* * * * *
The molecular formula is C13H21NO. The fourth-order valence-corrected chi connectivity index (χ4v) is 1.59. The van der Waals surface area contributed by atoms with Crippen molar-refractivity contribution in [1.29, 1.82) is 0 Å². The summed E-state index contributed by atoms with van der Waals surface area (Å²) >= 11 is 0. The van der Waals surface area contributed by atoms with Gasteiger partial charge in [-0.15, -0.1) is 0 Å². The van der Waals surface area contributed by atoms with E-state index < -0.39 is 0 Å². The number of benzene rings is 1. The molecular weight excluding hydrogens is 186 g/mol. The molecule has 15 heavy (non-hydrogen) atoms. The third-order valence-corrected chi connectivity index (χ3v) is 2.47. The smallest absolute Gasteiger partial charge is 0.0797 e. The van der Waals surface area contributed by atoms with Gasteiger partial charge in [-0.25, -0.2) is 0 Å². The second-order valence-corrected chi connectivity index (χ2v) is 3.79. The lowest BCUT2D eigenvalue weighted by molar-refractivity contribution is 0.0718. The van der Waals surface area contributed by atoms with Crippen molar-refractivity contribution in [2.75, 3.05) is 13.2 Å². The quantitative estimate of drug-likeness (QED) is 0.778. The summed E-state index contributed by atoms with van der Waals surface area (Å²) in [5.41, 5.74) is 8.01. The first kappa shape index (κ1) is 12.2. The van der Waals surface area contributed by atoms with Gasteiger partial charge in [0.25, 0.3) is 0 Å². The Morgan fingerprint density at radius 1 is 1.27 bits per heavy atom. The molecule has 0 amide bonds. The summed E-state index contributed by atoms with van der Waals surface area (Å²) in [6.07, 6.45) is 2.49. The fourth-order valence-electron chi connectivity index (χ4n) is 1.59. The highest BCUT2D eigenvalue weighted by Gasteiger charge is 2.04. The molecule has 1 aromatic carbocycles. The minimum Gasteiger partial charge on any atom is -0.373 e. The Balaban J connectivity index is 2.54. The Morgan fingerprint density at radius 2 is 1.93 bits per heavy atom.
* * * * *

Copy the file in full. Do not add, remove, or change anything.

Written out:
The molecular formula is C13H21NO. The fourth-order valence-corrected chi connectivity index (χ4v) is 1.59. The van der Waals surface area contributed by atoms with Crippen molar-refractivity contribution in [1.29, 1.82) is 0 Å². The summed E-state index contributed by atoms with van der Waals surface area (Å²) >= 11 is 0. The van der Waals surface area contributed by atoms with Gasteiger partial charge in [-0.15, -0.1) is 0 Å². The van der Waals surface area contributed by atoms with E-state index < -0.39 is 0 Å². The number of benzene rings is 1. The molecular weight excluding hydrogens is 186 g/mol. The molecule has 15 heavy (non-hydrogen) atoms. The third-order valence-corrected chi connectivity index (χ3v) is 2.47. The smallest absolute Gasteiger partial charge is 0.0797 e. The van der Waals surface area contributed by atoms with Gasteiger partial charge in [-0.25, -0.2) is 0 Å². The second-order valence-corrected chi connectivity index (χ2v) is 3.79. The lowest BCUT2D eigenvalue weighted by molar-refractivity contribution is 0.0718. The van der Waals surface area contributed by atoms with Crippen molar-refractivity contribution in [2.75, 3.05) is 13.2 Å². The quantitative estimate of drug-likeness (QED) is 0.778. The summed E-state index contributed by atoms with van der Waals surface area (Å²) in [5.41, 5.74) is 8.01. The first kappa shape index (κ1) is 12.2. The van der Waals surface area contributed by atoms with Gasteiger partial charge in [0.25, 0.3) is 0 Å². The Morgan fingerprint density at radius 1 is 1.27 bits per heavy atom. The molecule has 0 amide bonds. The summed E-state index contributed by atoms with van der Waals surface area (Å²) in [6.07, 6.45) is 2.49. The fourth-order valence-electron chi connectivity index (χ4n) is 1.59. The highest BCUT2D eigenvalue weighted by Gasteiger charge is 2.04. The molecule has 1 aromatic carbocycles. The minimum Gasteiger partial charge on any atom is -0.373 e. The Balaban J connectivity index is 2.54. The Morgan fingerprint density at radius 2 is 1.93 bits per heavy atom.